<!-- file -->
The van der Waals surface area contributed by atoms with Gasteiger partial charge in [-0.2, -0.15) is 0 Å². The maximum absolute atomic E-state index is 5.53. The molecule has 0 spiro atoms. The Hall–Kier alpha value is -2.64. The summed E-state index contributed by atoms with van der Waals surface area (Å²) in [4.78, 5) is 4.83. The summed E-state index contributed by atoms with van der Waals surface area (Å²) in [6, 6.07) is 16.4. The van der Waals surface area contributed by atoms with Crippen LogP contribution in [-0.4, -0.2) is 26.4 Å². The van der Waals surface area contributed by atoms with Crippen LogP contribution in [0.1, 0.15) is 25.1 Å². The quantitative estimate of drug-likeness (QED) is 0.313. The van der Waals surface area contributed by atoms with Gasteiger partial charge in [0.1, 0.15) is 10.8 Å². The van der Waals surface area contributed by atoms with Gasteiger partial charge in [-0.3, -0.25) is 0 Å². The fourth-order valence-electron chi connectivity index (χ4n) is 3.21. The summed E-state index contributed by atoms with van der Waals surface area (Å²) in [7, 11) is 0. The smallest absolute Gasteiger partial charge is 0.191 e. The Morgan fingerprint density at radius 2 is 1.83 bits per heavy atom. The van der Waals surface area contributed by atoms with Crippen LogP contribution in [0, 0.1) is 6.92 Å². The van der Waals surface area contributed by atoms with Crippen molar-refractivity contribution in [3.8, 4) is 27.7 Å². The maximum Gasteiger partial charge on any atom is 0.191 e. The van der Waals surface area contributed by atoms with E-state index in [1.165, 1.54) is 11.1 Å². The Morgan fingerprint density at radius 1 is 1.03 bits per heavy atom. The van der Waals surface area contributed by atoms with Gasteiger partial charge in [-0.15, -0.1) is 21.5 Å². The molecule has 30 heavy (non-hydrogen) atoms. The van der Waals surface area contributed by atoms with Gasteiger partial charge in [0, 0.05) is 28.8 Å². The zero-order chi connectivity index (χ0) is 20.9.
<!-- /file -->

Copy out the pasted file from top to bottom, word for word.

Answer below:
The van der Waals surface area contributed by atoms with Gasteiger partial charge in [-0.2, -0.15) is 0 Å². The maximum absolute atomic E-state index is 5.53. The molecule has 0 spiro atoms. The Hall–Kier alpha value is -2.64. The summed E-state index contributed by atoms with van der Waals surface area (Å²) in [4.78, 5) is 4.83. The summed E-state index contributed by atoms with van der Waals surface area (Å²) in [6, 6.07) is 16.4. The van der Waals surface area contributed by atoms with Crippen LogP contribution in [-0.4, -0.2) is 26.4 Å². The van der Waals surface area contributed by atoms with Crippen LogP contribution in [0.1, 0.15) is 25.1 Å². The quantitative estimate of drug-likeness (QED) is 0.313. The van der Waals surface area contributed by atoms with Gasteiger partial charge in [0.1, 0.15) is 10.8 Å². The van der Waals surface area contributed by atoms with Gasteiger partial charge in [-0.3, -0.25) is 0 Å². The fourth-order valence-electron chi connectivity index (χ4n) is 3.21. The summed E-state index contributed by atoms with van der Waals surface area (Å²) in [7, 11) is 0. The smallest absolute Gasteiger partial charge is 0.191 e. The Morgan fingerprint density at radius 2 is 1.83 bits per heavy atom. The van der Waals surface area contributed by atoms with Crippen LogP contribution in [0, 0.1) is 6.92 Å². The van der Waals surface area contributed by atoms with Crippen molar-refractivity contribution in [3.8, 4) is 27.7 Å². The maximum Gasteiger partial charge on any atom is 0.191 e. The van der Waals surface area contributed by atoms with E-state index in [1.165, 1.54) is 11.1 Å². The Morgan fingerprint density at radius 1 is 1.03 bits per heavy atom. The van der Waals surface area contributed by atoms with Gasteiger partial charge in [-0.15, -0.1) is 21.5 Å². The molecule has 30 heavy (non-hydrogen) atoms. The van der Waals surface area contributed by atoms with Gasteiger partial charge in [0, 0.05) is 28.8 Å². The zero-order chi connectivity index (χ0) is 20.9.